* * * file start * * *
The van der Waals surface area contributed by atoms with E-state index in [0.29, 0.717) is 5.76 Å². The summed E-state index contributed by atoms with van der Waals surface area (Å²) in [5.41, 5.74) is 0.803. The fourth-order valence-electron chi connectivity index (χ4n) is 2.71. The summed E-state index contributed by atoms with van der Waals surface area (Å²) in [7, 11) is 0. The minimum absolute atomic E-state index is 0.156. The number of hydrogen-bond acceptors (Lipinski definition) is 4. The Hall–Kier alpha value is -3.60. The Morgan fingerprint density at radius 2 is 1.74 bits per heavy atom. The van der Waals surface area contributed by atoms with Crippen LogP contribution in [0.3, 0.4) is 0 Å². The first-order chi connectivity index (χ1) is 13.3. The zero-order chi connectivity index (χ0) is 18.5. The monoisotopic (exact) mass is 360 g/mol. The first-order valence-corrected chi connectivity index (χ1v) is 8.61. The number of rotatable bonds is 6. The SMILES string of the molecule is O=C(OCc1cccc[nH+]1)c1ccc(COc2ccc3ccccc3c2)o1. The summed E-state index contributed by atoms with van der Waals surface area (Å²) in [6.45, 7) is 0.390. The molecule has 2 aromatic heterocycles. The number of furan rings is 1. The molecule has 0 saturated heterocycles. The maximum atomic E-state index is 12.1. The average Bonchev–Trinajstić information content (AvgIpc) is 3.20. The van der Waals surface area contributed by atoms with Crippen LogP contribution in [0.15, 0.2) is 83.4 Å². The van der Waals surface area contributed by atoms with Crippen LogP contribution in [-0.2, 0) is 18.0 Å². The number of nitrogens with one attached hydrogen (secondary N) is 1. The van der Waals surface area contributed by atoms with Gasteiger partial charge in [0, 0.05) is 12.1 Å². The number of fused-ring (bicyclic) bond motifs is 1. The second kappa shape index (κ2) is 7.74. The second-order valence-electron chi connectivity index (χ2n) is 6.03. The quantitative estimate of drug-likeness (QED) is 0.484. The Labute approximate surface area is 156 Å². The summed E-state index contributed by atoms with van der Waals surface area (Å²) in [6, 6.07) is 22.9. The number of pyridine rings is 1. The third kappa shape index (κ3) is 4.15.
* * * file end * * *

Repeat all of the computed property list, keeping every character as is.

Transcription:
The van der Waals surface area contributed by atoms with E-state index in [0.29, 0.717) is 5.76 Å². The summed E-state index contributed by atoms with van der Waals surface area (Å²) in [5.41, 5.74) is 0.803. The fourth-order valence-electron chi connectivity index (χ4n) is 2.71. The summed E-state index contributed by atoms with van der Waals surface area (Å²) in [7, 11) is 0. The minimum absolute atomic E-state index is 0.156. The number of hydrogen-bond acceptors (Lipinski definition) is 4. The Hall–Kier alpha value is -3.60. The Morgan fingerprint density at radius 2 is 1.74 bits per heavy atom. The van der Waals surface area contributed by atoms with Crippen LogP contribution in [0.3, 0.4) is 0 Å². The first-order chi connectivity index (χ1) is 13.3. The zero-order chi connectivity index (χ0) is 18.5. The monoisotopic (exact) mass is 360 g/mol. The first-order valence-corrected chi connectivity index (χ1v) is 8.61. The number of rotatable bonds is 6. The SMILES string of the molecule is O=C(OCc1cccc[nH+]1)c1ccc(COc2ccc3ccccc3c2)o1. The summed E-state index contributed by atoms with van der Waals surface area (Å²) in [6.45, 7) is 0.390. The molecule has 2 aromatic heterocycles. The number of furan rings is 1. The molecule has 0 saturated heterocycles. The maximum atomic E-state index is 12.1. The average Bonchev–Trinajstić information content (AvgIpc) is 3.20. The van der Waals surface area contributed by atoms with Crippen LogP contribution in [0.15, 0.2) is 83.4 Å². The van der Waals surface area contributed by atoms with Crippen LogP contribution in [-0.2, 0) is 18.0 Å². The number of nitrogens with one attached hydrogen (secondary N) is 1. The van der Waals surface area contributed by atoms with Gasteiger partial charge in [0, 0.05) is 12.1 Å². The number of fused-ring (bicyclic) bond motifs is 1. The second kappa shape index (κ2) is 7.74. The second-order valence-electron chi connectivity index (χ2n) is 6.03. The quantitative estimate of drug-likeness (QED) is 0.484. The Labute approximate surface area is 156 Å². The summed E-state index contributed by atoms with van der Waals surface area (Å²) in [6, 6.07) is 22.9. The number of pyridine rings is 1. The third kappa shape index (κ3) is 4.15.